National Association of State Lawmakers Investigating Workers’ Comp Opt-Out Bill
Rock Hill, SC Lawyer
According to a ProPublica report, the National Conference of Insurance Legislators, whose members serve on insurance committees of state legislatures and act as gatekeepers for related bills in their states, will investigate a growing effort to enact legislation that will allow companies to opt out of workers’ compensation insurance and write their own company plan for how they will provide care for injured employees. Texas and Oklahoma currently allow companies to opt out, and Tennessee and South Carolina are seriously considering similar legislation.
The Prevailing Scheme
Currently, most states require employers to carry workers’ compensation insurance to provide medical care and lost wages to workers if they are injured on the job. In exchange, workers are barred from suing their employers. Generally, an employee with a work-related illness or injury can get workers’ compensation benefits regardless of who was at fault. The benefits for employees may include, in addition to medical care and lost wages, rehabilitation benefits including evaluation, retraining, tuition and other expenses associated with regaining the skills and abilities necessary to return to work. With regard to lost wages, workers’ compensation provides disability benefits based on the amount an individual was earning prior to his or her injury (typically, two-thirds of wages). Employees will not have to pay income tax on disability benefits, but most states require them to wait a period of time before they can start collecting them.
Proposed South Carolina Opt-Out Legislation
South Carolina’s proposed opt-out bill requires employers who opt out to pay at least 75% of an injured employee’s wages, when workers’ compensation replaces a lower 66% of wages, although the opt-out bill is taxable. This means that workers eligible for temporary partial disability benefits will receive at least 75% of the difference between their pre- and post-injury average weekly wages. Additionally, these employers would not be allowed to cap medical benefits and would have to match the state maximum of 500 weeks of death benefits. Also, burial benefits are three times higher.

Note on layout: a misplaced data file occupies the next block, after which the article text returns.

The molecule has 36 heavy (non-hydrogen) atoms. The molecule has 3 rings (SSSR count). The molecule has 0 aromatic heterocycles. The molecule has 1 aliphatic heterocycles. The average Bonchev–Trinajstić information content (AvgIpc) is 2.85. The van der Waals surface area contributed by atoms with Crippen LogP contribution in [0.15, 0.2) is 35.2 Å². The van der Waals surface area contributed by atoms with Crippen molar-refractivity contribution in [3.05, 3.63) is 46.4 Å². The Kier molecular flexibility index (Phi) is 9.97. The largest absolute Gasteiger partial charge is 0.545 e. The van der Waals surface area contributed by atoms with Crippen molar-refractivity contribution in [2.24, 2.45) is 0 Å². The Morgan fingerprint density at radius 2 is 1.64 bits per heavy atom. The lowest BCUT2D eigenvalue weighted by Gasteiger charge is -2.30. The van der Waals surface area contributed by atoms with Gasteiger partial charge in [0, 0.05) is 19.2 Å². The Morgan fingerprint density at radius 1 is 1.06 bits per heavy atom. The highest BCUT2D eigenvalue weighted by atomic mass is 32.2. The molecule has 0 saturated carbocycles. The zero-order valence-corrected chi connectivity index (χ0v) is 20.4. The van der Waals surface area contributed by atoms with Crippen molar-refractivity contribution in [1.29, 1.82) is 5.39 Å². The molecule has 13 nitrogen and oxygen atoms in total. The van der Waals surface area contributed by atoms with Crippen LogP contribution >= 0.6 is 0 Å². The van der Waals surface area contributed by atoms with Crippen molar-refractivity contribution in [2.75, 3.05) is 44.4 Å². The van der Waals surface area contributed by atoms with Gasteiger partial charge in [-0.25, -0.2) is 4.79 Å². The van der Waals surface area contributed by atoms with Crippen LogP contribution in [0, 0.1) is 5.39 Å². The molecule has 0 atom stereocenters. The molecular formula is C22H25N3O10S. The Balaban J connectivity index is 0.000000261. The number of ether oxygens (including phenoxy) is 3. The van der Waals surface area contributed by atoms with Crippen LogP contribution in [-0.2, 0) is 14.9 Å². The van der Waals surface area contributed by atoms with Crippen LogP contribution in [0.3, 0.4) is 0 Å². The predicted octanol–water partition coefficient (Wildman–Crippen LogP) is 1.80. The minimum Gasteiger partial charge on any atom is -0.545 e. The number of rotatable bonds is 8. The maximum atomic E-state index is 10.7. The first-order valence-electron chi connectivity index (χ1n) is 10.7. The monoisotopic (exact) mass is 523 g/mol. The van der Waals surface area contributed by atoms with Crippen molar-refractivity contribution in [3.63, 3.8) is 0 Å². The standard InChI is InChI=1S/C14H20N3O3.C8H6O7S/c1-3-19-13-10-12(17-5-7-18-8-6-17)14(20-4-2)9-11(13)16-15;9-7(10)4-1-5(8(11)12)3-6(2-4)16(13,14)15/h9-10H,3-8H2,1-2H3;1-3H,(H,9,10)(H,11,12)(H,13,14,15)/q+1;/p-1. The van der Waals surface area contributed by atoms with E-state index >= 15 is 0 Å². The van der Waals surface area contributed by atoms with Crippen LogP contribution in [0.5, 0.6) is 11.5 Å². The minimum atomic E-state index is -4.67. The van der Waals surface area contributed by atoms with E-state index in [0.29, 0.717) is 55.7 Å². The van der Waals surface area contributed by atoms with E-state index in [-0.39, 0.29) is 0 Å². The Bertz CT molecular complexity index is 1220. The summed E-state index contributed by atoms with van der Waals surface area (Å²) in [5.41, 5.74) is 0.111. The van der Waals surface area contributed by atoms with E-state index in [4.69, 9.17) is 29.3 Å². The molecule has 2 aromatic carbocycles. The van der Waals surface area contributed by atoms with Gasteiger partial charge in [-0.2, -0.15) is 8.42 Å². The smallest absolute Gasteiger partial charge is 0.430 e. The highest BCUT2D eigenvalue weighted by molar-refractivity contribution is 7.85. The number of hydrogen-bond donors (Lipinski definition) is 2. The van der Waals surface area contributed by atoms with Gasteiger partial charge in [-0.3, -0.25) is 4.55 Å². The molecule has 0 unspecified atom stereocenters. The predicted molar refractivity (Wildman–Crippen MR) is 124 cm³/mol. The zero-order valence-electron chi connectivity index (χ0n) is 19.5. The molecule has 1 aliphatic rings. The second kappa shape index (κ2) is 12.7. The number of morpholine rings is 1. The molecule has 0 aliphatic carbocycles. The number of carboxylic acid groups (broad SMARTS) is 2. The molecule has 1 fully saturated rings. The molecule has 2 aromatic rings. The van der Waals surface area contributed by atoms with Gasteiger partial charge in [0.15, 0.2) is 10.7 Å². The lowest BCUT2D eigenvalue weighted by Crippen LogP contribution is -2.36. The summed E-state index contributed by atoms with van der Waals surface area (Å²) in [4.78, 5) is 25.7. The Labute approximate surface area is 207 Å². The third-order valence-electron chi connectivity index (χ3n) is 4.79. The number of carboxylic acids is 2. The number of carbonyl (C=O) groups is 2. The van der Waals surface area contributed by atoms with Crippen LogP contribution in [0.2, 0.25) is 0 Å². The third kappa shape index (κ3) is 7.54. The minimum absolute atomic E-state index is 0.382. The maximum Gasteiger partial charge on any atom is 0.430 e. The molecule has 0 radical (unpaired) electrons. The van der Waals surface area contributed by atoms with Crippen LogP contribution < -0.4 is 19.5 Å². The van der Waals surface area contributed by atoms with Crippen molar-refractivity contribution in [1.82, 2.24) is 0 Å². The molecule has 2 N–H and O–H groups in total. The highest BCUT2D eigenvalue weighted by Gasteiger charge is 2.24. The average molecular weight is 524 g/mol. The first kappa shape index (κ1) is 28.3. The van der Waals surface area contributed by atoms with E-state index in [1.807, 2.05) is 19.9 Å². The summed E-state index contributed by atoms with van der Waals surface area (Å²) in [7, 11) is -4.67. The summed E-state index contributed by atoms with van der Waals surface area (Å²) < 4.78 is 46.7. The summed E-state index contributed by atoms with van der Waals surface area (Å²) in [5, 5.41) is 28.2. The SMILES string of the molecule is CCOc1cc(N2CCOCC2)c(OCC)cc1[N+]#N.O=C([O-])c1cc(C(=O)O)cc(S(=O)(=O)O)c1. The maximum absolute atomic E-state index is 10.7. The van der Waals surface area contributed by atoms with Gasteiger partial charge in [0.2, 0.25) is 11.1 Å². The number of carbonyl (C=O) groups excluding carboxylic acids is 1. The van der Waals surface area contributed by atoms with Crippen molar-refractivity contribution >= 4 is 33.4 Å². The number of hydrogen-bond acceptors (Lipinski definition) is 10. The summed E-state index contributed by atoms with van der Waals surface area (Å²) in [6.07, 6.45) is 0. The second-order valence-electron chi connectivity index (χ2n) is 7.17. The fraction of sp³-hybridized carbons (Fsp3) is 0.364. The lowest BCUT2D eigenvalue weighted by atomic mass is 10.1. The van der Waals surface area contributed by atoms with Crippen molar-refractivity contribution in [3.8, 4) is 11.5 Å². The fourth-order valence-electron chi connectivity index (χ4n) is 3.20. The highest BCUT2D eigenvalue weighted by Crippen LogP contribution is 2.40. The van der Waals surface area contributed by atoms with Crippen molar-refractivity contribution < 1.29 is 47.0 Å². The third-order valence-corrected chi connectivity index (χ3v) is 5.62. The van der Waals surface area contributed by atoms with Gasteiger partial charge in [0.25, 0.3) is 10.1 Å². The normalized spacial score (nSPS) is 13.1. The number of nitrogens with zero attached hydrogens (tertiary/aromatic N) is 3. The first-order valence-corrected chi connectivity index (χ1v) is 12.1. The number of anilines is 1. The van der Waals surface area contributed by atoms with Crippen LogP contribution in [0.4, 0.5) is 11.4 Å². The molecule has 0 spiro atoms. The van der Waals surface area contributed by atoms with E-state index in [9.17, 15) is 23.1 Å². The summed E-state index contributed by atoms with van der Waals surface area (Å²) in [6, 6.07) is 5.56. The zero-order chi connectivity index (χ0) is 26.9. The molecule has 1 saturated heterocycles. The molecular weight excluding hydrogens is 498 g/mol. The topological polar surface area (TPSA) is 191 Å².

Other provisions include allowing employer benefit plans to provide for lump-sum payouts to satisfy all benefit obligations and settlement agreements, which the stipulation that payouts must be actuarially equivalent to expected future payments. The bill also prohibits employers from charging employees a fee for their coverage under the benefit plan. It requires the state Director of Insurance to maintain a list of all qualified employers and the status of their certification on the Department’s website, and establishes financial responsibility requirements for qualified employer benefit plans and provides that the state may require a deposit by employers to secure the payment of benefit plan liabilities.
If you believe you or a loved one has suffered a compensable work injury, you are entitled to file a claim for benefits. Until the new bill is enacted into law, the existing workers’ compensation scheme (and process) remains in effect. The attorneys at Bice Law, LLC can help you navigate the complex process of filing a workers’ compensation claim. Contact us today for a free initial consultation.
Contact the Personal Injury Law Firm of Bice Law
The personal injury firm of Bice Law will examine your case to determine the type and amount of damages that your injury warrants, including payments for medical expenses, lost income, pain and suffering, and any permanent disability. We’ll determine whether an out-of-court settlement or trial is the best strategy to obtain maximum benefits for you or your family. If you have suffered injury or harm because of someone else’s actions, take the first step to protect your legal rights – contact the personal injury firm of Bice Law serving both North and South Carolina. You only have a limited time after your injury to file a claim, so act quickly. Call 877-BICE-877 today or submit an online request to get a free consultation with a personal injury attorney. We serve families across both North Carolina and South Carolina.